Watch for two bright star-like objects near the moon as darkness falls on June 18. These colorful gems are the sparkling blue-white star Spica and the golden planet Saturn. The chart at the top of this post shows Spica and Saturn as they appear in North America on June 18, 2013. But as darkness falls around the world tonight, look for these celestial beauties to pop out quite close to the waxing gibbous moon. If you have difficulty discerning the colors of Spica and Saturn, remember that binoculars help to highlight blue-white Spica and golden Saturn.
As seen from North American latitudes at nightfall, Spica appears to the west (right) of the moon whereas Saturn appears to the moon’s east (left). But as viewed from Asia, Australia and New Zealand, the moon is seen to the west of Spica. From Europe, you’ll see the moon very close to Spica, and from Africa, the moon will actually occult -cover over – Spica at dusk and/or early evening. Click here to find out more about tonight’s lunar occulation of Spica.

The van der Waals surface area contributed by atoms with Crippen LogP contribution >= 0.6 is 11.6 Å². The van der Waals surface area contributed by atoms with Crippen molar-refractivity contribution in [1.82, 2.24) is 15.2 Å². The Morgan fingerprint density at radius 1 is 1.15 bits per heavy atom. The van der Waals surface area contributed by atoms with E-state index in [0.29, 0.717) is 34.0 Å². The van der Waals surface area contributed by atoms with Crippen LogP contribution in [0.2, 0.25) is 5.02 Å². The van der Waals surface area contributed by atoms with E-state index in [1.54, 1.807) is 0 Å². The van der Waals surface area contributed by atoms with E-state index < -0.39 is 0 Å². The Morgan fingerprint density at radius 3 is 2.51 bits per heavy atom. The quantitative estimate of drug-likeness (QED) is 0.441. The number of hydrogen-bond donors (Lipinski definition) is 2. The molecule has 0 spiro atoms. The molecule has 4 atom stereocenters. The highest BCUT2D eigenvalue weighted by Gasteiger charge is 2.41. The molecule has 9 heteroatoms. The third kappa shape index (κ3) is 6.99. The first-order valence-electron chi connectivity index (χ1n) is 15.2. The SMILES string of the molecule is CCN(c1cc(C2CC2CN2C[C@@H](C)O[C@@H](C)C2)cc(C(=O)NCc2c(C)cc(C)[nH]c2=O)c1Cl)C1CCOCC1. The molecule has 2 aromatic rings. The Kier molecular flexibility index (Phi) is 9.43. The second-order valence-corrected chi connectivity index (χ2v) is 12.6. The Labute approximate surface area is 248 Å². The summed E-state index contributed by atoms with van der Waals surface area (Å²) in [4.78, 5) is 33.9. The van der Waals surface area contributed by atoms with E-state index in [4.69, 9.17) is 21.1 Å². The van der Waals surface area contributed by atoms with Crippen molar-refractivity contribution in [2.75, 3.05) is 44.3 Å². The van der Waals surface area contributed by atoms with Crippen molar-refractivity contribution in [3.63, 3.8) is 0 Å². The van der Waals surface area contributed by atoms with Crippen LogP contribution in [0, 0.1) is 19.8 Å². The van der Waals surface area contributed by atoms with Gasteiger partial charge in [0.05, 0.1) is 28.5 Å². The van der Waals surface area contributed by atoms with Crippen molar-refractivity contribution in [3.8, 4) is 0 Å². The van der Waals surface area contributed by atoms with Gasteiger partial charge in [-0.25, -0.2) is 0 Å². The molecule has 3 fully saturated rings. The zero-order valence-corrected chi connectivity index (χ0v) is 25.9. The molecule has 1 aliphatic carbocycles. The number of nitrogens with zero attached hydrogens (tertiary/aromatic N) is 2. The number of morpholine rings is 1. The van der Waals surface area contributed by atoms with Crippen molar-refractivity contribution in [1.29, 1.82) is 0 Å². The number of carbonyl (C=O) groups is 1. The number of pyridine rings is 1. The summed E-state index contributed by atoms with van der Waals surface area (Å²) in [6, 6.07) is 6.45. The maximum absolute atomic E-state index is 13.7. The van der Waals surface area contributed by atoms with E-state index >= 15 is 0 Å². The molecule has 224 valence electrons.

Mentally note the moon’s position relative to Spica and Saturn tonight, then check out the moon’s position at the same time tomorrow night. You’ll see that the moon has moved eastward relative to Spica and Saturn – or in the direction of sunrise. The moon moves full circle in front of the constellations of the Zodiac in about four weeks, but slow-plodding Saturn takes nearly 30 years to circle the Zodiac.
By the way, try looking at Saturn with a telescope, if you have one. Even a backyard telescope enables you to view Saturn’s glorious rings.
At present, Saturn’s rings are inclined our way at a little more than 17o from edge-on, near their minimal inclination for the year. However, the rings will begin to open up more widely, starting in September. By the end of this year, the tilt of the rings will have increased to 22o.
That’s this Tuesday night, June 18, 2013: The star Spica and the planet Saturn near the waxing gibbous moon.